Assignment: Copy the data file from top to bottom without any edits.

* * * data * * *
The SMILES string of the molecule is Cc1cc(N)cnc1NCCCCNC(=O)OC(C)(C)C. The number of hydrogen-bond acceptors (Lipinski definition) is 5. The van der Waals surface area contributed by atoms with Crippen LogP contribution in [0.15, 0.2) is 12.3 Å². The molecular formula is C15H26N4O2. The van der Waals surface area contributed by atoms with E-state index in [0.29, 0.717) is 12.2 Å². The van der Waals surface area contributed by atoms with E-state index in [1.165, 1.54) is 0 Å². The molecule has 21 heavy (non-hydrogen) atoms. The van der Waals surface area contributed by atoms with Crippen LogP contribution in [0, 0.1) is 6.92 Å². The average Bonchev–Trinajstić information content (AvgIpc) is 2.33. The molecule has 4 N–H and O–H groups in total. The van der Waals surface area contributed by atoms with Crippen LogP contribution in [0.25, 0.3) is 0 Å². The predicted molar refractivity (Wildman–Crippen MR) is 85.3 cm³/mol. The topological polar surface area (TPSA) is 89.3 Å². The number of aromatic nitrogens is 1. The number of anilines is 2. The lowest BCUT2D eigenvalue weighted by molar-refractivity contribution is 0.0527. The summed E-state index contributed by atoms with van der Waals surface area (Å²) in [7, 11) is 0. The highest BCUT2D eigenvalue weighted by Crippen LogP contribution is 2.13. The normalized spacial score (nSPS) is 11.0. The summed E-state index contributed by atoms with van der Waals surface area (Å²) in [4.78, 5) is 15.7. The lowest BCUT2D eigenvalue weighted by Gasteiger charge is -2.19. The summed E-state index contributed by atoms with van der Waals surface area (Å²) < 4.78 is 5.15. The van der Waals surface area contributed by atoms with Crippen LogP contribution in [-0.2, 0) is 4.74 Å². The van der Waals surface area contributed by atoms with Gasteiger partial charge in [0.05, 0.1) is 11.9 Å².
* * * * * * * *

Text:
The SMILES string of the molecule is Cc1cc(N)cnc1NCCCCNC(=O)OC(C)(C)C. The number of hydrogen-bond acceptors (Lipinski definition) is 5. The van der Waals surface area contributed by atoms with Crippen LogP contribution in [0.15, 0.2) is 12.3 Å². The molecular formula is C15H26N4O2. The van der Waals surface area contributed by atoms with E-state index in [0.29, 0.717) is 12.2 Å². The van der Waals surface area contributed by atoms with E-state index in [1.165, 1.54) is 0 Å². The molecule has 21 heavy (non-hydrogen) atoms. The van der Waals surface area contributed by atoms with Crippen LogP contribution in [0, 0.1) is 6.92 Å². The average Bonchev–Trinajstić information content (AvgIpc) is 2.33. The molecule has 4 N–H and O–H groups in total. The van der Waals surface area contributed by atoms with Crippen LogP contribution in [0.25, 0.3) is 0 Å². The predicted molar refractivity (Wildman–Crippen MR) is 85.3 cm³/mol. The topological polar surface area (TPSA) is 89.3 Å². The number of aromatic nitrogens is 1. The number of anilines is 2. The lowest BCUT2D eigenvalue weighted by molar-refractivity contribution is 0.0527. The summed E-state index contributed by atoms with van der Waals surface area (Å²) in [7, 11) is 0. The highest BCUT2D eigenvalue weighted by Crippen LogP contribution is 2.13. The normalized spacial score (nSPS) is 11.0. The summed E-state index contributed by atoms with van der Waals surface area (Å²) in [4.78, 5) is 15.7. The lowest BCUT2D eigenvalue weighted by Gasteiger charge is -2.19. The summed E-state index contributed by atoms with van der Waals surface area (Å²) < 4.78 is 5.15. The van der Waals surface area contributed by atoms with Crippen LogP contribution in [-0.2, 0) is 4.74 Å². The van der Waals surface area contributed by atoms with Gasteiger partial charge in [0.05, 0.1) is 11.9 Å².